That's an important concession, because it shows that, for you, reinforcing psychological problems is not intrinsically wrong! (I must suppose that for you, suicide, when it affects only the own subject, is not intrinsically bad neither)

For me, reinforcing psychological problems IS intrinsically wrong (in the same way that helping people to overcome his psychological problems and emotional suffering is intrinsically good).

And if transvestism (according to your concession) reinforces psychological problems, then I consider it intrinsically wrong.

Your contradiction is more obvious when you said that paedophilia, zoophilia, etc. are intrisically bad and give as a reason that "they are all kinds of actions that involve inflicting direct harm on others as well as oneself"

However, according to your concession, tranvestism reinforces psychological problems! (that is, causes direct psychological harm to tranvesties); and so, logical consistency would demand that you include, according to your ethics, tranvestism as intrinsically wrong.

So, according to your own ethical criteria, there are at least some cases of tranvestisms that are intrinsically wrong (i.e. the cases where it reinforeces psychological problems of transvesties), and it logically contradicts too you next point: "Certainly it deserves no place on your list of serious and intrinsic moral wrongs"

Finally, and as another evident example of superficial reading, you said: "And for the record, when you quote a book that talks about Hirschfeld's "theory of an intermediate sex" after you've been talking about 'transvestitism,' it does make you seem as though you don't understand the difference between transvestitism and 'transsexuality"

But I never quote such book.

The quote about Hirschfeld's "theory of an intermediate sex", is from WIKIPEDIA, not from an specific book.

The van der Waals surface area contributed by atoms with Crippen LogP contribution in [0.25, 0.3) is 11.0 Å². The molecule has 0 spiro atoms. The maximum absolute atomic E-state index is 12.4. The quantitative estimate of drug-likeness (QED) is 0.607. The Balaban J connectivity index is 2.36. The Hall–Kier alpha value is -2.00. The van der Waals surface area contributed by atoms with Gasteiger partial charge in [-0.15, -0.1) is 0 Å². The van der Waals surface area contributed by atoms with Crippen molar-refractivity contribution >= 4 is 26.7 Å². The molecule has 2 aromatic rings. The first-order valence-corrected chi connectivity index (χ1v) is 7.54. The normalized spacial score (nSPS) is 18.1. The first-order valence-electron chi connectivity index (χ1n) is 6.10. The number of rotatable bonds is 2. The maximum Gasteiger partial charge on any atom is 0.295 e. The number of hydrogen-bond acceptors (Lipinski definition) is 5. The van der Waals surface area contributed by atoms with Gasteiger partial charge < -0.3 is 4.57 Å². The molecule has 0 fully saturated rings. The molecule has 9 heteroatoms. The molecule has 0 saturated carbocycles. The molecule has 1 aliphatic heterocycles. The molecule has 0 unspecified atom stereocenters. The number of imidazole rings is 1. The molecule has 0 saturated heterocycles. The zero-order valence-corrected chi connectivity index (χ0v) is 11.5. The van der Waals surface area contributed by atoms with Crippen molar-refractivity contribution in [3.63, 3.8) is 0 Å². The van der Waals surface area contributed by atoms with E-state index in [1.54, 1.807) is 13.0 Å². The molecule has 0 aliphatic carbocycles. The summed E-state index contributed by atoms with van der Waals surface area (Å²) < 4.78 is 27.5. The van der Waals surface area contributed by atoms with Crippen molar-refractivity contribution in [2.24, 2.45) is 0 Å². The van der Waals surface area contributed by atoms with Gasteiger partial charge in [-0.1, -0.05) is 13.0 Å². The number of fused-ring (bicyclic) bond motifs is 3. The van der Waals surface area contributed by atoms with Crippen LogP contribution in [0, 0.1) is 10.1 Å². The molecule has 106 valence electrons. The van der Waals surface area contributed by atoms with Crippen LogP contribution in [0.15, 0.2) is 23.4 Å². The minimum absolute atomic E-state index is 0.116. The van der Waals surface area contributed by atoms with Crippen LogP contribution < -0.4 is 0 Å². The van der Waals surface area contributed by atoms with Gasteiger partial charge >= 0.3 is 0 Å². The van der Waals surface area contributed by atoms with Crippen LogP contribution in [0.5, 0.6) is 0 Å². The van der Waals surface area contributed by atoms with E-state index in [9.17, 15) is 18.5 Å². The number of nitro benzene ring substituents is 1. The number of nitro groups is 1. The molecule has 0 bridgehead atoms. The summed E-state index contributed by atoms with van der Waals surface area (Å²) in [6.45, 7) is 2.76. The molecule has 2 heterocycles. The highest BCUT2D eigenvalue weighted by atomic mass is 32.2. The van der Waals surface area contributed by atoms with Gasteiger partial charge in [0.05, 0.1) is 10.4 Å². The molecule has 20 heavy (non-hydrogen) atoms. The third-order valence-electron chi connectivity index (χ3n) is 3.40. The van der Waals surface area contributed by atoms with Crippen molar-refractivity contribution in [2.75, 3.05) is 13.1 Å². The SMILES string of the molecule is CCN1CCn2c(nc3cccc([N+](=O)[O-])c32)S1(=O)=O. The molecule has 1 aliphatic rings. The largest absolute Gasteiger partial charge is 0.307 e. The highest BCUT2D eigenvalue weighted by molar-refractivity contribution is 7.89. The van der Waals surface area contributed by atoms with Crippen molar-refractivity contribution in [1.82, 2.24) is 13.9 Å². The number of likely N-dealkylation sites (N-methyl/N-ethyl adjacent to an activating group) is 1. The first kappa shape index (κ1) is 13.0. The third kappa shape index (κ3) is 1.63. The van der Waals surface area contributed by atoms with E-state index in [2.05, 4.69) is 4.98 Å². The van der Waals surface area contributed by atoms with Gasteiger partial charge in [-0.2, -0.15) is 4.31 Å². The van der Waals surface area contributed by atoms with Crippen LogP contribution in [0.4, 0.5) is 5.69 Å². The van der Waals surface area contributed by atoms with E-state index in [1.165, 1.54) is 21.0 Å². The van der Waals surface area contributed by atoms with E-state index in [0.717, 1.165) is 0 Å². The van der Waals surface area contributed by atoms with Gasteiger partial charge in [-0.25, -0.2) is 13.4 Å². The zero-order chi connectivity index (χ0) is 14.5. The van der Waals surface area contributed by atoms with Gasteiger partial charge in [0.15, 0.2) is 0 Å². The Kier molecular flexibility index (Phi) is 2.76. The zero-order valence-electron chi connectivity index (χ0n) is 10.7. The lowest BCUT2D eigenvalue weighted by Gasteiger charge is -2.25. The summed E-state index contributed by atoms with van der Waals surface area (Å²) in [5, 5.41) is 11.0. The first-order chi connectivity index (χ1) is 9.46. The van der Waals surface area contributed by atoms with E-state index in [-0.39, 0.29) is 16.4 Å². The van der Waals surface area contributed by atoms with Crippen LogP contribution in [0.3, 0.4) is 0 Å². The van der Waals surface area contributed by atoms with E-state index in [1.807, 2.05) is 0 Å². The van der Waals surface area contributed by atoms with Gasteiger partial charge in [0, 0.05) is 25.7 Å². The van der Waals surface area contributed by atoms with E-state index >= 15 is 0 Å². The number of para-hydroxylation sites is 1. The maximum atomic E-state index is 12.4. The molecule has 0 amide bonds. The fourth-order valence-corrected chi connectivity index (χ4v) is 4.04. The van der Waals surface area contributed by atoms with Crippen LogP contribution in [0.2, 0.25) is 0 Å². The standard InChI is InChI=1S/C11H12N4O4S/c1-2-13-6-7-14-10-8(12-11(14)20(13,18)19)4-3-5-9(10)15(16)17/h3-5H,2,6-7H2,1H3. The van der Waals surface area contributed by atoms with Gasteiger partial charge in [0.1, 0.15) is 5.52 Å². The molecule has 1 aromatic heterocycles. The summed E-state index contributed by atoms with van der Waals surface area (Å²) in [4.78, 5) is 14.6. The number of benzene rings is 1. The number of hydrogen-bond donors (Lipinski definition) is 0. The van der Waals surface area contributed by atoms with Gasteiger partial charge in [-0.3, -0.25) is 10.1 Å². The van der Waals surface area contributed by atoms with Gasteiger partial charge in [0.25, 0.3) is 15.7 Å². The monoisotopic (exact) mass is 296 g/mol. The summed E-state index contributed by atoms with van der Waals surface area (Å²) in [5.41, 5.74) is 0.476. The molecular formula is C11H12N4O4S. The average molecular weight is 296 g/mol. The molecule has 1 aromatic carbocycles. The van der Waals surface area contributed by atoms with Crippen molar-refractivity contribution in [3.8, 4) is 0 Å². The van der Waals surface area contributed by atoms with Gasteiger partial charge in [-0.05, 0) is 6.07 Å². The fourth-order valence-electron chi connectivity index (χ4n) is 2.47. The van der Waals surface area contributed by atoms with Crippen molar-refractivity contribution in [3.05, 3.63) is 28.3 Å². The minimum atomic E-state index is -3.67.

Having created such crude straw men (I ignore if due to intentional or unintentional misreading) you draw an arbitrary non-sequitur: That I don't understand the difference between transvestism and transsexuality.

As I said, I agree with you that tranvestism is less interesting or important than other problems (but you insist in discussing the question, in another example of logical inconsistency, because in one of your comments above you said "I wouldn't bother to discuss the issue with someone who wasn't clear on the difference. Thus, if your think I don't understand the difference, why are you bothering to discuss it with me?)

But I'm interested in you ethical's ideas, because I can't understand it totally, and I want to ask you for clarification. It could be philosophically interesting for the readers of this blog (so, let's to forget for the moment the topic of tranvestism)

You correctly include paedophilia, zoophilia, etc. as practiques intrinsically bad. You support that view arguing that it involves inflicting direct harm on others as well as oneself.

So, if an act doesn't cause harm or damage to "others" or to "oneself", the act isn't intrinsically bad, according to your view.

But let's to do a thought experiment to test your ethical criteria: a guy called John is caught with a great deal of child pornography. He took pictures of naked children while they were having a bath, and the children were wearing masks.

This wouldn’t affect the children, since they wouldn’t know about the pictures. Suppose (for the sake of the example), that there is no conceivable way for the children to be affected by the pictures (because, e.g. John destroys each picture some hours after of "enjoying" them, and nobody has any clue of John's pornographic activities)